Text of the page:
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  • Donald J. Bingle, Writer on Demand

Writing in Multiple Genres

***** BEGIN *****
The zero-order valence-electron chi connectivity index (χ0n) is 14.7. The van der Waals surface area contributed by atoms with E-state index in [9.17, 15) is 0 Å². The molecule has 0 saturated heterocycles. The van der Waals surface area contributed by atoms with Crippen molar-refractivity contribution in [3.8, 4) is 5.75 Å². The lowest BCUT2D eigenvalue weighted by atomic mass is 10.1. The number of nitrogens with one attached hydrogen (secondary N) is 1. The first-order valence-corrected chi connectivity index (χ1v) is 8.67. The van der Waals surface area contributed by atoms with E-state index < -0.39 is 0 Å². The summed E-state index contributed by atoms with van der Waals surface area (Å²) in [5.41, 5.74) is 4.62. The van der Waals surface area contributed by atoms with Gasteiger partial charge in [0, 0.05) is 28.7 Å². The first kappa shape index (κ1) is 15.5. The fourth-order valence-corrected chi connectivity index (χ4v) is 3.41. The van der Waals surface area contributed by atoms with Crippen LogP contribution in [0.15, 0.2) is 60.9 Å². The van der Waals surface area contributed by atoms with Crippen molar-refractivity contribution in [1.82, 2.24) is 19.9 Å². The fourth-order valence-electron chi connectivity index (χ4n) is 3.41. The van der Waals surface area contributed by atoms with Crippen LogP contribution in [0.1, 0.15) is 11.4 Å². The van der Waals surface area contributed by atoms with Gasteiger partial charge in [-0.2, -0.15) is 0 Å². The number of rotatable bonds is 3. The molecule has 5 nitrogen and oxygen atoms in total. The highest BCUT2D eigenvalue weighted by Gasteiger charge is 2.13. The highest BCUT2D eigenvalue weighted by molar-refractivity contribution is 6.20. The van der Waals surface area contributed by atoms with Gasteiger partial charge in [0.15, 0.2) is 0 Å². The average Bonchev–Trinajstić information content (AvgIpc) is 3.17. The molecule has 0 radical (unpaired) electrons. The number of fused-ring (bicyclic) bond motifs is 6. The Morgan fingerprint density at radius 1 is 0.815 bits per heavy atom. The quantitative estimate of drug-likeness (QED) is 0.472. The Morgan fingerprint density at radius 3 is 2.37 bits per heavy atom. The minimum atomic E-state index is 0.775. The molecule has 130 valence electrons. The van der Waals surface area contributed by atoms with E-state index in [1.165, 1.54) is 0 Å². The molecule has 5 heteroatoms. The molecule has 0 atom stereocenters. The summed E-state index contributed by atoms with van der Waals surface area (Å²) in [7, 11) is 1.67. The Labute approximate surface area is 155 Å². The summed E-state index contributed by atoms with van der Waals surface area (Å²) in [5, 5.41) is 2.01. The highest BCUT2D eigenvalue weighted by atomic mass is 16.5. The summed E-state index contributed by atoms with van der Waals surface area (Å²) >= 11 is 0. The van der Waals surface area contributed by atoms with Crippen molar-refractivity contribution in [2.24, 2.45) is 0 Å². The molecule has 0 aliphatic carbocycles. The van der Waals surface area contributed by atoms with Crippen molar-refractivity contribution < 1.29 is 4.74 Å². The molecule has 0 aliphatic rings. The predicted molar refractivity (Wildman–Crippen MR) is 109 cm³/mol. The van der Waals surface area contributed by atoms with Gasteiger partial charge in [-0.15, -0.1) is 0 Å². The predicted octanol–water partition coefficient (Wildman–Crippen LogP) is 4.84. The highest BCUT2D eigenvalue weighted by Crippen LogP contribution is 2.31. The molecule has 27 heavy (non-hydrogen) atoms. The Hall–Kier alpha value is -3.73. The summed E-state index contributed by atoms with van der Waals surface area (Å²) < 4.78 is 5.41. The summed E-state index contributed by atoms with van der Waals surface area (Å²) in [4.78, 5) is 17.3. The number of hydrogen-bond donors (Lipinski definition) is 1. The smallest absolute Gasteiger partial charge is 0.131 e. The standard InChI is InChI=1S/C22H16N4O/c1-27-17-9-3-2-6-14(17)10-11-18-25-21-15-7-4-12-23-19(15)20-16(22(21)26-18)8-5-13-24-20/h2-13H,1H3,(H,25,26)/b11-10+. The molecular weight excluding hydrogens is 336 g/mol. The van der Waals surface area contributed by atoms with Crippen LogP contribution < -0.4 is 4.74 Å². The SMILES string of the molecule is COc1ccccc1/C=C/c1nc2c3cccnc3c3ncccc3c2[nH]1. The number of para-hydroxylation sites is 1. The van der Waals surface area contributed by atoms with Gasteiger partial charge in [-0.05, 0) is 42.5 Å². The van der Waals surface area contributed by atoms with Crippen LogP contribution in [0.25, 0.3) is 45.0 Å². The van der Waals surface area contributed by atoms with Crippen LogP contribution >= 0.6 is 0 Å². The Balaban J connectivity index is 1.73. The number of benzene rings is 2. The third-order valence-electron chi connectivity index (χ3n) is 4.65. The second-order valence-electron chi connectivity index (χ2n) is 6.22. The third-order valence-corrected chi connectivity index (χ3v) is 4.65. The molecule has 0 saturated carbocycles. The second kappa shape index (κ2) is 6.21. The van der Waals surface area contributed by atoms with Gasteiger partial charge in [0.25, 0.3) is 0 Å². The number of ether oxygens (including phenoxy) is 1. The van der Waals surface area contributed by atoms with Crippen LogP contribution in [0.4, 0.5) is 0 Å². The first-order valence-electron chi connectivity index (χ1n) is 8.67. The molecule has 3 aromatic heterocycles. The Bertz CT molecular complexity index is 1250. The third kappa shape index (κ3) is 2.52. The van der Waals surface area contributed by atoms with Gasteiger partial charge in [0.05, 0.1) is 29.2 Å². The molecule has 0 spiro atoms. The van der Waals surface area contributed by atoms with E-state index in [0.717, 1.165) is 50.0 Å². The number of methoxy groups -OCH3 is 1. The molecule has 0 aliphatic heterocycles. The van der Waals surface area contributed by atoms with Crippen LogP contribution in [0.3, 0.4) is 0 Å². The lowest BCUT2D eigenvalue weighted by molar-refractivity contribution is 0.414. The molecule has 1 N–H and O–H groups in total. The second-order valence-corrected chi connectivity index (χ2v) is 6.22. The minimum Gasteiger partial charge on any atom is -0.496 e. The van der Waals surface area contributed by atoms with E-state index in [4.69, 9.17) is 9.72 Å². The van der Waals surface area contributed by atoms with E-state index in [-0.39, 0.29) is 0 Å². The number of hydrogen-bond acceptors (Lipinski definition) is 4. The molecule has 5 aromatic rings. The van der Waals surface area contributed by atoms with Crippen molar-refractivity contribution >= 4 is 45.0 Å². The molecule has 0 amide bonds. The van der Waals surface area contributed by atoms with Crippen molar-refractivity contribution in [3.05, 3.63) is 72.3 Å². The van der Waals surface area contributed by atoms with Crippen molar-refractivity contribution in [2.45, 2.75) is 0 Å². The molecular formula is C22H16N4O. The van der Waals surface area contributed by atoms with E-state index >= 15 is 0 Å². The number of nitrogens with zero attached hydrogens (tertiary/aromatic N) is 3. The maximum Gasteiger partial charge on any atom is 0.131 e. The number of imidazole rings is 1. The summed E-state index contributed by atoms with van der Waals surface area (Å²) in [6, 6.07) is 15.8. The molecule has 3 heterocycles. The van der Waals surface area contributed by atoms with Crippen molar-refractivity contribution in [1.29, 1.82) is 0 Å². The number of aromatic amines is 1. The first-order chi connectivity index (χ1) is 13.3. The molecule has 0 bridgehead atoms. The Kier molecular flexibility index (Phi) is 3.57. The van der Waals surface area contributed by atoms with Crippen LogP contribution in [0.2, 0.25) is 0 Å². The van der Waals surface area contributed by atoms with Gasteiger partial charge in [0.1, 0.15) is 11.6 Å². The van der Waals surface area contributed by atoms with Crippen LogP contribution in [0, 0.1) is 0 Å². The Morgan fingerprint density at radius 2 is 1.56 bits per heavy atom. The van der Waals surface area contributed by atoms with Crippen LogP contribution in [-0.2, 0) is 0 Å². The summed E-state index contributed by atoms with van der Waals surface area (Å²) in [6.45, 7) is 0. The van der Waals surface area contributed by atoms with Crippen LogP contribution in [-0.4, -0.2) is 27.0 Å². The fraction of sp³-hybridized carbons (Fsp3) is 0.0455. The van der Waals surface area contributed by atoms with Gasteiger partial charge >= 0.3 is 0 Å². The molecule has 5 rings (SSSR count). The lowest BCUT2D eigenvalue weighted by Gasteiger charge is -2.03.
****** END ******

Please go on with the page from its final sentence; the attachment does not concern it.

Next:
My wife and I used to go to a lot of local art fairs (before all of our available wall space was pretty well occupied). One of the things about artists is that many, many of them find a style or motif they do reasonably well and which sells well-enough to support the art fair circuit lifestyle and they stick with it. So we would see an artist tent and recognize it as the "fuzzy tree" guy or the "cows in the field" woman or whatever. Sure, we sometimes bought stuff from these artists, but it always struck me as a fairly boring artistic life for them, doing the same thing, or at least the same kind of thing, over and over again--just cause it sells. Some writers, in fact quite a few writers, do that kind of thing, but probably not in quite as an extreme fashion. They may not turn out the same story or the same plot over and over, but they find a genre they like and stick with it. Now, genres are pretty big things and you can have a lot of individual creativity within a genre (and some do), but sometimes it is just sequel after sequel after sequel about the same thing. Frankly, I think that would bore me. It's not that I'll never write a sequel--I suspect I will. It's just that writing in one world or in one genre does not appeal to my creative side as strongly as it does to some others. Maybe this is why I loved parliamentary-style debate in college (where you get a new topic every round and debate extemporaneously) over national-topic debate. Maybe this is why I never really liked (or played much) in rpg campaigns, where you play the same character for an extended period, as opposed to RPGA tournaments, where I played a boat-load of different game systems and worlds and got a new character to play almost every single time. Consequently, it is probably no surprise that my business card as a writer notes that I have published works in the scifi, fantasy, horror, thriller, steampunk, romance, and comedy genres. I've also written short stories, a novelette, a novella, three books, a couple screenplays, a few memoirs, gaming material, and even a few poems. I wish I could say this was all quite deliberate, but the reality is that, in part, I kind of fell into it by writing stories for specific markets/anthologies that were looking for stories, rather than just randomly writing whatever I wanted and then spending an inordinate amount of time looking for publications to place them. This worked for me both because I can write pretty quickly, on topic and on requested word-count, and the limitations of the anthology topic or requested tale actually sparks my imagination. And, once word got about with some editors that I could write quickly to spec, I started getting requests to fill in at the last minute for someone who missed deadline or because the total wordcount came up short. Writing in multiple genres probably isn't the smartest move from a marketing standpoint. Fans of my dark comedy and humorous horror may not like my romance or scifi offerings or vice versa. Often, even big-time authors use a pseudonym when trying to break into a new genres, so as not to confuse the public, disappoint their regular readers, or impact their future contracts by having a bad sales outing in one genre affect their deal for books in their regular genre. It has, however, enabled me to keep getting stories published on a regular basis--including some that I do write out of the blue (though those generally take longer to sell, even though I think they are just as good)--and it has broadened my contacts with editors and publishers, to good results. I've tried to make the best of my multiple genre background with my Writer on Demand TM moniker and by grouping previously-published stories in my backlist and putting them out on Nook and Kindle in 3 or 4 story collections by theme, including so far: Tales of Gamers and Gaming; Tales of Humorous Horror; Tales Out of Time, and, most recently Grim, Fair e-Tales (4 dark/downbeat stories, two of which are set at a faire or carnival). Do you write in multiple genres? Do you have questions or comments about doing so? If you do, I'd love to hear from you. Aloha. Don

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